Officials blame distracted driving
Regardless of whether a phone or other device is being held or utilized in a hands-free manner, drivers who use a device while driving have a higher risk of being in a collision, according to the Texas Department of Transportation.
In Travis County there were 10 fatalities and 1,712 serious injuries in 2013 because of distracted driving, according to TxDOT data. A total of 4,835 crashes took place last year in Travis County because of distracted driving, the state transportation agency claims.
Those tasked with developing the hands-free ordinance are hopeful the new rule will help reduce Austin's traffic congestion. Distracted driving leads to vehicle accidents, which lead to slower travel times, Manley said.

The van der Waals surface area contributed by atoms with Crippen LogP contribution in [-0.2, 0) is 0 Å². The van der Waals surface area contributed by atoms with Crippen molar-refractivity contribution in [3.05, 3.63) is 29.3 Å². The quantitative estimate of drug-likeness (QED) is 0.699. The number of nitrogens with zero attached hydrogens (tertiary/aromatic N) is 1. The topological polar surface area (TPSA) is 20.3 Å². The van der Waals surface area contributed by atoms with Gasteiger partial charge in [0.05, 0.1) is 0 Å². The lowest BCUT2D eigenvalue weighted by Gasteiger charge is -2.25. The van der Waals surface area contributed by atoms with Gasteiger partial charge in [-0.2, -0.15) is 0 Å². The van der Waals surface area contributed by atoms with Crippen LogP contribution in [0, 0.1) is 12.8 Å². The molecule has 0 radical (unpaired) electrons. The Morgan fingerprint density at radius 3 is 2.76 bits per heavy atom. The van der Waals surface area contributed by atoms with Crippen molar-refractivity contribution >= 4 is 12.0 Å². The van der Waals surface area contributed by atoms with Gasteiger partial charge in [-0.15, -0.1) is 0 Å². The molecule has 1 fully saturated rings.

"I believe there can be and there will be a small improvement in the amount of traffic congestion if people will pick their phone up less with this ordinance," said Scott Johnson, a citizen member of the Distracted Driving Advisory Group who worked with Manley and other city officials to develop the ordinance.
Distracted driving has caused more fatalities annually than homicides in Austin, Mayor Lee Leffingwell said. People have become used to constantly interacting with their devices, but that causes unsafe conditions for drivers, cyclists and pedestrians, he said.
"It's a safety issue," Leffingwell said. "We have a huge congestion problem, which leads to more vehicles on the road, and the more people that are driving those vehicles distracted, the more serious the problem becomes."